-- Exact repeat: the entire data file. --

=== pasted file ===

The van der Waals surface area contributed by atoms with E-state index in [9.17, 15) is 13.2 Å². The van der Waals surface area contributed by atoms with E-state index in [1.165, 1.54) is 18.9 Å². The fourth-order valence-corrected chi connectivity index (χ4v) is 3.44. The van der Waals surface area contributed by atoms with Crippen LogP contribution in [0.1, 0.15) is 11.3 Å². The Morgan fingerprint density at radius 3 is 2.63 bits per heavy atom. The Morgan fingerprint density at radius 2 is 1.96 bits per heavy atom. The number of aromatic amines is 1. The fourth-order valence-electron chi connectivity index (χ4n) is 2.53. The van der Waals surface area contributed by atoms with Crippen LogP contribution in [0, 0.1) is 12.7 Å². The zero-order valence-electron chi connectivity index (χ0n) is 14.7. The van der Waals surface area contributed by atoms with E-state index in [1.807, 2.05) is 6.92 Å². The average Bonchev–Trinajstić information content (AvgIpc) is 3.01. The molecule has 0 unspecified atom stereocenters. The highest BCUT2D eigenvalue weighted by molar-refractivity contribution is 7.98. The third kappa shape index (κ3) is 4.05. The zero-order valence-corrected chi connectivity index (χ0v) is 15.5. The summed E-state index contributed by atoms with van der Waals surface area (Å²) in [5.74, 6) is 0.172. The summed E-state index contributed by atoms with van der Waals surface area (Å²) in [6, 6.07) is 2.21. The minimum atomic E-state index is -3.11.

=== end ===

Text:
The van der Waals surface area contributed by atoms with E-state index in [9.17, 15) is 13.2 Å². The van der Waals surface area contributed by atoms with E-state index in [1.165, 1.54) is 18.9 Å². The fourth-order valence-corrected chi connectivity index (χ4v) is 3.44. The van der Waals surface area contributed by atoms with Crippen LogP contribution in [0.1, 0.15) is 11.3 Å². The Morgan fingerprint density at radius 3 is 2.63 bits per heavy atom. The Morgan fingerprint density at radius 2 is 1.96 bits per heavy atom. The number of aromatic amines is 1. The fourth-order valence-electron chi connectivity index (χ4n) is 2.53. The van der Waals surface area contributed by atoms with Crippen LogP contribution in [0, 0.1) is 12.7 Å². The zero-order valence-electron chi connectivity index (χ0n) is 14.7. The van der Waals surface area contributed by atoms with E-state index in [1.807, 2.05) is 6.92 Å². The average Bonchev–Trinajstić information content (AvgIpc) is 3.01. The molecule has 0 unspecified atom stereocenters. The highest BCUT2D eigenvalue weighted by molar-refractivity contribution is 7.98. The third kappa shape index (κ3) is 4.05. The zero-order valence-corrected chi connectivity index (χ0v) is 15.5. The summed E-state index contributed by atoms with van der Waals surface area (Å²) in [5.74, 6) is 0.172. The summed E-state index contributed by atoms with van der Waals surface area (Å²) in [6, 6.07) is 2.21. The minimum atomic E-state index is -3.11.